He said it’s time to focus on FDI quality rather than small projects to make the investment environment healthier.

In addition, shortcomings in carrying out investment cooperation models reduce FDI impact on the economy. It’s worth remembering that about 70% of FDI businesses established in the 1990s were operating in the form of joint venture companies, and this model proved effective, improving the operational efficiency of the JVs.

Yet, the investment landscape has changed since the start of the 21st century, with more than 80% of businesses wholly foreign invested. Vietnam attracted US$3.334 billion in FDI in the first quarter of 2014, of which US$214 million (or nearly 6.5%) was invested by JV businesses.

Therefore, Professor Mai underlined the need to fix the maximum level of capital ownership of foreign investors in a certain number of industries and services.

On the other hand, FDI attraction is spontaneous in a number of industries such as cement, steel, as well as in industrial and economic zones, causing a growing imbalance in the market law of supply and demand, causing a big loss to the economy.

The Ministry of Planning and Investment reports 10 localities have asked the government to build foreign invested integrated resorts, though no research has been done on advantages and disadvantages of these projects.

FDI shifting trends

Despite a considerable fall in FDI in the first quarter, Mai said Vietnam still has the chance to lure FDI to high technology, high-end services, and support industries.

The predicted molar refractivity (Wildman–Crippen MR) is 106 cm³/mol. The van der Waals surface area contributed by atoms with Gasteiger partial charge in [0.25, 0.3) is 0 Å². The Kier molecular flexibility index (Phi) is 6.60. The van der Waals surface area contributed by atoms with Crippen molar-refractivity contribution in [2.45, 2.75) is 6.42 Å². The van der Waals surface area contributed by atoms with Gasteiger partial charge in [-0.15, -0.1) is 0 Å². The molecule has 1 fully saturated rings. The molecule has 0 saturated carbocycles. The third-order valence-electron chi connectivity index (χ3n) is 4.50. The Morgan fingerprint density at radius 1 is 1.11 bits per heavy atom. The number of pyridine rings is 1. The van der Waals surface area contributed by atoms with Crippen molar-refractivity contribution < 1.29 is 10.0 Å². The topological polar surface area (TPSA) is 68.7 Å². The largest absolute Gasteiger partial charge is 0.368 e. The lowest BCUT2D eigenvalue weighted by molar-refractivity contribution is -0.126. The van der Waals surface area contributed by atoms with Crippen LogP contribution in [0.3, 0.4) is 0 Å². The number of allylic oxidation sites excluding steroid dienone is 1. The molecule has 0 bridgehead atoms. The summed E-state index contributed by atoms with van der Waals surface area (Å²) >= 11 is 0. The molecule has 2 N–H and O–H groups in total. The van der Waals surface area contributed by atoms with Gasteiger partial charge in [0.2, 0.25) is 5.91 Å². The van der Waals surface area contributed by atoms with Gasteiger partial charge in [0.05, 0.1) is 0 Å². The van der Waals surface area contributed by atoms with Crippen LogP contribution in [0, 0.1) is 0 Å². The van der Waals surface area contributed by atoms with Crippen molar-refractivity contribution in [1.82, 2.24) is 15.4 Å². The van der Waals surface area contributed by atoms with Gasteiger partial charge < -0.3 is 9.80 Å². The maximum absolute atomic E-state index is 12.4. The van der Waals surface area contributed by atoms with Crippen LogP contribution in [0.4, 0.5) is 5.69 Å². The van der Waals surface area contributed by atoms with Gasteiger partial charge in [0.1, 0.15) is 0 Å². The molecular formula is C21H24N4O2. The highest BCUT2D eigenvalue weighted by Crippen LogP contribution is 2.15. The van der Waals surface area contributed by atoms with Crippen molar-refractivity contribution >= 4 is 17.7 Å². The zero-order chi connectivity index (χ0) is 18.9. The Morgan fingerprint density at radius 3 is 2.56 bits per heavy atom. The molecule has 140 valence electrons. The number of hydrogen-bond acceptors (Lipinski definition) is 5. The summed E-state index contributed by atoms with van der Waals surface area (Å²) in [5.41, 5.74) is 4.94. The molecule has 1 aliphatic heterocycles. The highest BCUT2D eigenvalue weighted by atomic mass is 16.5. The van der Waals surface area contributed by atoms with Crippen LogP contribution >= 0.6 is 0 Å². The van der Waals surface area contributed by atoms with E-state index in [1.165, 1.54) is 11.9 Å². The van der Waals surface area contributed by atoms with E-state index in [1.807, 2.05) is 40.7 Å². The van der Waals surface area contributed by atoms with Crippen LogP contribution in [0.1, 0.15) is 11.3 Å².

Vietnam has political stability and security, high economic growth potential, and cheap labour costs compared to other regional countries like Thailand or Malaysia.

Malaysia recently changed its FDI policies, targeting domestic business development. Meanwhile, Thailand’s political instability, increased labour costs, and severe floods forced foreign investors to move their production bases to other countries.

China, the world’s second largest economy that has attracted approximately 50% of FDI into developing countries, is meeting a big challenge for investors from the US, Japan, Europe and the Republic of Korea, resulting in the China + 1 policy.

Judging from the current context, Vietnam is considered a good choice for opening key production bases by several leading multinational corporations (MNCs).    

Samsung Electronics is a case in point. The Republic of Korean electronics manufacturer got off to a good start with a mobile phone plant in Bac Ninh province in 2007 with initial registered capital of US$650 million. Its capital has increased fourfold during the past seven years to more than US$2.5 billion in 2013.

Together with another US$2 billion mobile phone plant project in Thai Nguyen province and a Hanoi-based research and development centre accommodating 800 engineers, the company’s revenue made up 15% of Vietnam’s total export earnings in 2013, and mobile handsets became the No1 export item.

Worthy of note is that these Samsung-invested projects moved from neighbouring countries to Vietnam, not from the Republic of Korea.

In an endeavour to improve the quality and efficiency of FDI use and management, according to Professor Mai, Vietnam needs to seek ways to attract FDI from MNCs to high technology, modern services and support industries.  

Source: VOV